The start of the year is all about establishing routines. You need to teach your students to follow their daily schedule, what to do within each part of the classroom, and how to follow every embedded routine within you day. It’s a lot. The other goal for the start of the school year is establishing yourself and your classroom as a reinforcer. My mantra is “be a chocolate chip cookie.” You want your students to want to be around you. You want them to want to be in your classroom. If “time in” is amazing then “time out” can be an effective behavioral strategy.
Being Reinforcing Doesn't Mean Let Your Students Do Whatever They Want
Now before you get ready to purchase stock in gummy bears and capri suns, hold on one second. Establishing yourself and your classroom doesn’t mean it’s a free for all party. It doesn’t mean let your students do whatever they want. It doesn’t mean give them the iPad all day. While some of our general education classrooms may absolutely love a day fill with unstructured, “do what you want” playtime – our kids hate it. And so do I.
Think about how potentially challenging unstructured time can be. There are no clear rules. Expectations are not explained. There is no start or finish. If he is playing with blocks on the floor, can I play blocks on the table? Can I stand on the table? Can I throw blocks while standing on the table? Chaos can quickly ensue. It will be loud. It will be sensory overload. Our kids will not like it. So yes, we don’t want to jump with some heavy hitting academics on week 1 or 2 but we also don’t want a “let’s just hangout” plan either. You need a little bit from both worlds.
Begin to Teach the Daily Schedule
Begin to follow the daily schedule. But instead of working on fluency cards at the fluency center – play with play dough, at teacher time, do a puzzle, and at math centers color a picture. Put a big visual on the table showing what you are doing. But work on that daily schedule. Be at the right tables at the right time. Your students will like that they can see what to expect from they day. They know when lunch is, if there is gym class, and how long until the end of the day.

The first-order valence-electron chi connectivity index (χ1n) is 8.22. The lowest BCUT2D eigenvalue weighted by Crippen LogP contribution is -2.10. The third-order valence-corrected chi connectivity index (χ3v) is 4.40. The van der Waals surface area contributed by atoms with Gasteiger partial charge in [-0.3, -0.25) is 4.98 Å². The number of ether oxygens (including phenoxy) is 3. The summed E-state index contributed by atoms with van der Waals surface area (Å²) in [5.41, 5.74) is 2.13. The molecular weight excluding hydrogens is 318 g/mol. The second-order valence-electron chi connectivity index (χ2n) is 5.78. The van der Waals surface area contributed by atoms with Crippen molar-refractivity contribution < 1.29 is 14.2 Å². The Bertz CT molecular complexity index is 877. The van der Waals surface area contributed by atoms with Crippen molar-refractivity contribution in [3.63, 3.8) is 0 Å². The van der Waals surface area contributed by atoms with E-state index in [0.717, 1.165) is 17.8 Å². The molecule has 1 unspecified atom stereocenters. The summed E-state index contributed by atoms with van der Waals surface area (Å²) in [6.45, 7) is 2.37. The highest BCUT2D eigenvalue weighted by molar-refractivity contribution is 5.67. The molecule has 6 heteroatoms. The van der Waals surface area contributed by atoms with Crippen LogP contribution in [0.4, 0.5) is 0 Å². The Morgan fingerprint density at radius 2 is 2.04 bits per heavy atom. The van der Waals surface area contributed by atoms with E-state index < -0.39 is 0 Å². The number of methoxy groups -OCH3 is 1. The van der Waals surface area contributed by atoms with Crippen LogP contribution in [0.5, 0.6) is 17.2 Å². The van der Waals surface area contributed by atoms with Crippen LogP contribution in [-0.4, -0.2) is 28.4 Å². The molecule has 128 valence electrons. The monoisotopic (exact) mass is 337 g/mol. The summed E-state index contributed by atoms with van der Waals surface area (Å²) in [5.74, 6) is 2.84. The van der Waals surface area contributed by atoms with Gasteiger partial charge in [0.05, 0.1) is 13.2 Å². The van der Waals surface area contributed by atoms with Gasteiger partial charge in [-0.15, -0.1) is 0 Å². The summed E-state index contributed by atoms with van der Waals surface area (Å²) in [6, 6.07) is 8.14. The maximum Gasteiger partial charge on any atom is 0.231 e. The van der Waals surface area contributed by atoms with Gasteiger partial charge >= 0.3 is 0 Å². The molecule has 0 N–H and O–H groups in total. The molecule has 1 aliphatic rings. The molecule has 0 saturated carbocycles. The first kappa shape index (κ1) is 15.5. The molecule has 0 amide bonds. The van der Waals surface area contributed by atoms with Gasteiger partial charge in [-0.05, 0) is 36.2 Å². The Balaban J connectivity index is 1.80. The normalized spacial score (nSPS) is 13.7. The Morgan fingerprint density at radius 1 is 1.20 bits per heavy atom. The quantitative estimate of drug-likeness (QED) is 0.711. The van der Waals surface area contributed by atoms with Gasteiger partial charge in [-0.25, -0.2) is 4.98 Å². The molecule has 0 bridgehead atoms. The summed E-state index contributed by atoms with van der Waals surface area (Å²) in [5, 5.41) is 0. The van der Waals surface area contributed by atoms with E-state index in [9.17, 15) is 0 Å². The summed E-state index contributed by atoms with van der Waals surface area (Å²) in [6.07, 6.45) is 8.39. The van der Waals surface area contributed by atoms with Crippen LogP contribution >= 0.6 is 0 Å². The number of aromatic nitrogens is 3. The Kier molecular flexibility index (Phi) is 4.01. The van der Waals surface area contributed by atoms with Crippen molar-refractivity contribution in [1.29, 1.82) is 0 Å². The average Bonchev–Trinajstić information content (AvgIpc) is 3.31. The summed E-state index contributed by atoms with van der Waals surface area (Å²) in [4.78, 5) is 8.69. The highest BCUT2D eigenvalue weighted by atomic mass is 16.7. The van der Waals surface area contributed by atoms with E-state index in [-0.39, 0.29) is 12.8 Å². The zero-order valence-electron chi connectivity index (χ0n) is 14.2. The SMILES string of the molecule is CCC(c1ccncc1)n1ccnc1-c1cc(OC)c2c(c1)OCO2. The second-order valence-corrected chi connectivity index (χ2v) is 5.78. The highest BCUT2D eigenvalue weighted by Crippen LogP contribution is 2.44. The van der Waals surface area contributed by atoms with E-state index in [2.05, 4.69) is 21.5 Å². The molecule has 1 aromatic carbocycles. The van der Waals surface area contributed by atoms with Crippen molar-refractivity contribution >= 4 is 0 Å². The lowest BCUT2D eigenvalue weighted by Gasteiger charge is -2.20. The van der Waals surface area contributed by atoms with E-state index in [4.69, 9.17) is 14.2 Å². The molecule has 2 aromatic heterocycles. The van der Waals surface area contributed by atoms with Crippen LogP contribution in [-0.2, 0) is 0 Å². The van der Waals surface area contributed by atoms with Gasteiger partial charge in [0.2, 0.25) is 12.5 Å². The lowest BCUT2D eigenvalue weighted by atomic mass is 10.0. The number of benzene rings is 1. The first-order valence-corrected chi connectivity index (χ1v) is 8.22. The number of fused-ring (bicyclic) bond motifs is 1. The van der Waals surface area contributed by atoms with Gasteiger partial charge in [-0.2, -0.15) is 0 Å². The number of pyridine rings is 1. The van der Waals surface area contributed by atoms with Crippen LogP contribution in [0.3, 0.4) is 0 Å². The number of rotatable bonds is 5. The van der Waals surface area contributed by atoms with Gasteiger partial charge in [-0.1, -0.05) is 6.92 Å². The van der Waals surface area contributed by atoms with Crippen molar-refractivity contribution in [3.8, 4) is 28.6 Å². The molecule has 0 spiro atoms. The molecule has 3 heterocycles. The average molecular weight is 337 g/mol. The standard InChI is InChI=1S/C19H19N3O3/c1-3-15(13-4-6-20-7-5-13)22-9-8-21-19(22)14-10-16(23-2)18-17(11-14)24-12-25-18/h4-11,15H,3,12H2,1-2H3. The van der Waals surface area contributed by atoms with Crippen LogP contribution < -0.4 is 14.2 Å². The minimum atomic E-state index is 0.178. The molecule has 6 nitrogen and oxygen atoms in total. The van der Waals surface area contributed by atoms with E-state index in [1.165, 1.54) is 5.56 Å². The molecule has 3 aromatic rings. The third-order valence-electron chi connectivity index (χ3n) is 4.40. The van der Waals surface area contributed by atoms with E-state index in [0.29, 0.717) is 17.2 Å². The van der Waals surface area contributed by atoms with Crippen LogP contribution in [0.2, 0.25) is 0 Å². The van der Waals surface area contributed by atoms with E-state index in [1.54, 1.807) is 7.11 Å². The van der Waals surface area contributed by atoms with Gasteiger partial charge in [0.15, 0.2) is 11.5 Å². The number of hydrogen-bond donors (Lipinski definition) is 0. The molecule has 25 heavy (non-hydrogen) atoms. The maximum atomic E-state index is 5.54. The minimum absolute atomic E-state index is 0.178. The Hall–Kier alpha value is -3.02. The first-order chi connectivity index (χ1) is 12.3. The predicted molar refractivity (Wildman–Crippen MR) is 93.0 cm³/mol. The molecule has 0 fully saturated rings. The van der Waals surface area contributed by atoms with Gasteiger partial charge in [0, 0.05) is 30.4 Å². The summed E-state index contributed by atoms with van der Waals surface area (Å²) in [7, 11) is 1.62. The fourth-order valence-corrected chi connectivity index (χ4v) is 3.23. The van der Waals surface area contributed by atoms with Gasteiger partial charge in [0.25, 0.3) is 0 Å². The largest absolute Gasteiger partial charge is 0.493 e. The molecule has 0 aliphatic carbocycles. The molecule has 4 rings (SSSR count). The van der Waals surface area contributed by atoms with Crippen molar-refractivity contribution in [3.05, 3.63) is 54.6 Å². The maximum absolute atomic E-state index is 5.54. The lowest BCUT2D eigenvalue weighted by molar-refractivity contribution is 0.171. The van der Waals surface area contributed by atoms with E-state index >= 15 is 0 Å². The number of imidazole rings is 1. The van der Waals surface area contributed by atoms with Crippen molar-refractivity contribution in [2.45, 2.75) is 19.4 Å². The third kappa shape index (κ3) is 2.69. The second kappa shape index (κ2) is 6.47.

Use Visuals within Each Station
Use visuals or mini schedules at the centers to show what you are doing. Many of our learners struggle with receptive language, so you telling them – “We are going to draw a picture” may not be clearly understood. Make sure visuals support your verbal cues!
Keep a Predictable and Consistent Routine
Keep the schedule consistent each day. When you know what to expect, you have less anxiety and can be more independent. Let’s say you were abducted by aliens. Every time you went to the blue table you got to watch netflix and drink wine. Every time you want to the red table you had to do long division and listen to kid rock. After a few days of this, how are you feeling walking up to blue table? Pretty great. You know what is expected of you. Your kids need that same predicttable routine in their classrooms.
Yep, the teacher down the hall does look like she’s having a good time with her free play student driven choice time, but that’s just not right for our group. Giving structure, visuals, and consistency helps our students know what to expect. It will decrease anxiety and increase you as a reinforcer.
Your classroom will be a place they want to be because people want to be in places where they know what to expect.
When you set up structure and routines, you are telling your students that you speak their language. They can count on you and they can count on your classroom to be a place that will make them feel safe and understood!
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